On a beautiful clear day last week members of Confor undertook a field visit to Fingle Woods, North Dartmoor. The Woodland Trust and The National Trust hosted the event which started at a spectacular viewpoint with a bird’s eye view of the Teign Valley and the northern slopes of Fingle. With a backdrop of the predominantly conifer clad slopes of Fingle, the group learnt about the history of ownership and the management of the former oak coppice, to the conversion to conifer in the 20th century during the Dartington era and the recent joint purchase by the trusts in August 2013. The group heard how it has been a unique opportunity for the two organisations to work in partnership.
Standing looking up at a stand of unthinned Douglas fir, next to an area of old oak coppice, provided an opportunity to discuss the long term vision for the site. It was a chance to debate woodland management and restoration. What resulted was a very open and engaging debate, with detailed discussion on the practicalities of managing ancient woodland sites with discussion on; which species to promote, species resilience, CCF and which period of history to take a lead from. It became evident that the real issues of practical management of the site were more complex and interesting than had perhaps been publicised. The commitment to sharing learning at Fingle, as active management gets restarted, appeared to really capture the interest of those present.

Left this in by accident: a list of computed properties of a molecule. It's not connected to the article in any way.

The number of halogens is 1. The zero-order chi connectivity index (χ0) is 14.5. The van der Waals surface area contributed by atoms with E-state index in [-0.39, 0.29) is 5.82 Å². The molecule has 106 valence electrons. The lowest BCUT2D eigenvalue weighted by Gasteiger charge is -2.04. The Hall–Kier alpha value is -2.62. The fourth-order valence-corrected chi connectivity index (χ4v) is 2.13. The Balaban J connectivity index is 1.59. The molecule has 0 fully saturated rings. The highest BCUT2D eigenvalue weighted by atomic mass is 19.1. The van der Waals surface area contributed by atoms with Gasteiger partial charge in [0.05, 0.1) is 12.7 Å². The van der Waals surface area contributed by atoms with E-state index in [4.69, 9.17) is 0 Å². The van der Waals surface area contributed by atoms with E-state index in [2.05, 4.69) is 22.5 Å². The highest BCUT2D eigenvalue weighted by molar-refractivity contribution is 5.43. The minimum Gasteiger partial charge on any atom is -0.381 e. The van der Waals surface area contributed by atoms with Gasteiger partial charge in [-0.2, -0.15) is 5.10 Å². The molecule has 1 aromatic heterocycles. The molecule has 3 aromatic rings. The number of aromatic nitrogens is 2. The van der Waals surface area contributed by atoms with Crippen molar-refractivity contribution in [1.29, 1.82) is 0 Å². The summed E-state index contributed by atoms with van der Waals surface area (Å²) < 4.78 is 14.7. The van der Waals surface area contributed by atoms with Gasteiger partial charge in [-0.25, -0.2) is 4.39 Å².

As we climbed up into the woods Euroforest explained how they were removing an infected area of larch to combat the spread of Phytophthora ramorum. This lead to queries about the local markets for timber and how to support local contractors and wood businesses.
There was a detailed discussion about deer management as we looked at a deer exclosure plot being used to assess browsing levels, and of course the dreaded grey squirrel and its damaging impact.
At the conclusion there appeared to be acknowledgement of the great benefit of talking and sharing experiences amongst forestry managers. These events demonstrate how crucial it is to spend time out in the woods talking. This was much more than a walk in the woods.